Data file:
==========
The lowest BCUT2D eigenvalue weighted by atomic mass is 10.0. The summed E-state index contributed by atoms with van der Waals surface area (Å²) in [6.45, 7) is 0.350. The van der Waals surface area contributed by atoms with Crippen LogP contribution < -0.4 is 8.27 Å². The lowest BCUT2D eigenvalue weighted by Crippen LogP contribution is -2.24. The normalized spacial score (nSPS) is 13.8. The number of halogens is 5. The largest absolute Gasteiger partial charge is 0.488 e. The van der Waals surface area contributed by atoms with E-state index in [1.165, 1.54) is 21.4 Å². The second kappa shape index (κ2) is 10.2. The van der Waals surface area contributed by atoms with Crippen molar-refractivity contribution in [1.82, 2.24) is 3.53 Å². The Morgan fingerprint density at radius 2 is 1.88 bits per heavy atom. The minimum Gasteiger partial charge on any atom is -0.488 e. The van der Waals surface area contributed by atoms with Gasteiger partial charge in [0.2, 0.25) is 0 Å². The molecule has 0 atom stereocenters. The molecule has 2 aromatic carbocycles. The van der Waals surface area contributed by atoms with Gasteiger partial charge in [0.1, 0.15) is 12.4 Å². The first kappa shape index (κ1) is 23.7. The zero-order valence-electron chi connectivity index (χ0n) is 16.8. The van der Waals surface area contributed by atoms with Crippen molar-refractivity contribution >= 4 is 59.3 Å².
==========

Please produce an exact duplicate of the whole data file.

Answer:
The lowest BCUT2D eigenvalue weighted by atomic mass is 10.0. The summed E-state index contributed by atoms with van der Waals surface area (Å²) in [6.45, 7) is 0.350. The van der Waals surface area contributed by atoms with Crippen LogP contribution < -0.4 is 8.27 Å². The lowest BCUT2D eigenvalue weighted by Crippen LogP contribution is -2.24. The normalized spacial score (nSPS) is 13.8. The number of halogens is 5. The largest absolute Gasteiger partial charge is 0.488 e. The van der Waals surface area contributed by atoms with E-state index in [1.165, 1.54) is 21.4 Å². The second kappa shape index (κ2) is 10.2. The van der Waals surface area contributed by atoms with Crippen molar-refractivity contribution in [1.82, 2.24) is 3.53 Å². The Morgan fingerprint density at radius 2 is 1.88 bits per heavy atom. The minimum Gasteiger partial charge on any atom is -0.488 e. The van der Waals surface area contributed by atoms with Gasteiger partial charge in [0.2, 0.25) is 0 Å². The molecule has 0 atom stereocenters. The molecule has 2 aromatic carbocycles. The van der Waals surface area contributed by atoms with Gasteiger partial charge in [0.1, 0.15) is 12.4 Å². The first kappa shape index (κ1) is 23.7. The zero-order valence-electron chi connectivity index (χ0n) is 16.8. The van der Waals surface area contributed by atoms with Crippen molar-refractivity contribution >= 4 is 59.3 Å².